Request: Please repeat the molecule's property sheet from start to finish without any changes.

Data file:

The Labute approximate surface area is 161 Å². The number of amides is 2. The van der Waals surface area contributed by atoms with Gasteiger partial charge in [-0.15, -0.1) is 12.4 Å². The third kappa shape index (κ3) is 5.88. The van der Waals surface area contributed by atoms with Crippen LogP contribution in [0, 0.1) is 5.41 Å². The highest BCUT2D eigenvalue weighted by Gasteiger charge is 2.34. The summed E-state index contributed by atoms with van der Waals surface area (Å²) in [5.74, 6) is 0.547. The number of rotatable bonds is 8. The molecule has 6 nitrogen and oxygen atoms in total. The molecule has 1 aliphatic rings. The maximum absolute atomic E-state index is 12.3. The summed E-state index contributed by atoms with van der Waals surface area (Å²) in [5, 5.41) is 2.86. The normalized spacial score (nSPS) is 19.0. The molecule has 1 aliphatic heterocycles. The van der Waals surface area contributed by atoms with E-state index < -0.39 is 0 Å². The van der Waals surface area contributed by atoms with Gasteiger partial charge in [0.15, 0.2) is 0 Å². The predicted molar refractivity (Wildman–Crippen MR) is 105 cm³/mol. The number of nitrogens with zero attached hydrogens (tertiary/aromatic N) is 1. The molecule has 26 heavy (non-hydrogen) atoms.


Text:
The Labute approximate surface area is 161 Å². The number of amides is 2. The van der Waals surface area contributed by atoms with Gasteiger partial charge in [-0.15, -0.1) is 12.4 Å². The third kappa shape index (κ3) is 5.88. The van der Waals surface area contributed by atoms with Crippen LogP contribution in [0, 0.1) is 5.41 Å². The highest BCUT2D eigenvalue weighted by Gasteiger charge is 2.34. The summed E-state index contributed by atoms with van der Waals surface area (Å²) in [5.74, 6) is 0.547. The number of rotatable bonds is 8. The molecule has 6 nitrogen and oxygen atoms in total. The molecule has 1 aliphatic rings. The maximum absolute atomic E-state index is 12.3. The summed E-state index contributed by atoms with van der Waals surface area (Å²) in [5, 5.41) is 2.86. The normalized spacial score (nSPS) is 19.0. The molecule has 1 aliphatic heterocycles. The van der Waals surface area contributed by atoms with E-state index < -0.39 is 0 Å². The van der Waals surface area contributed by atoms with Gasteiger partial charge in [0.15, 0.2) is 0 Å². The predicted molar refractivity (Wildman–Crippen MR) is 105 cm³/mol. The number of nitrogens with zero attached hydrogens (tertiary/aromatic N) is 1. The molecule has 26 heavy (non-hydrogen) atoms.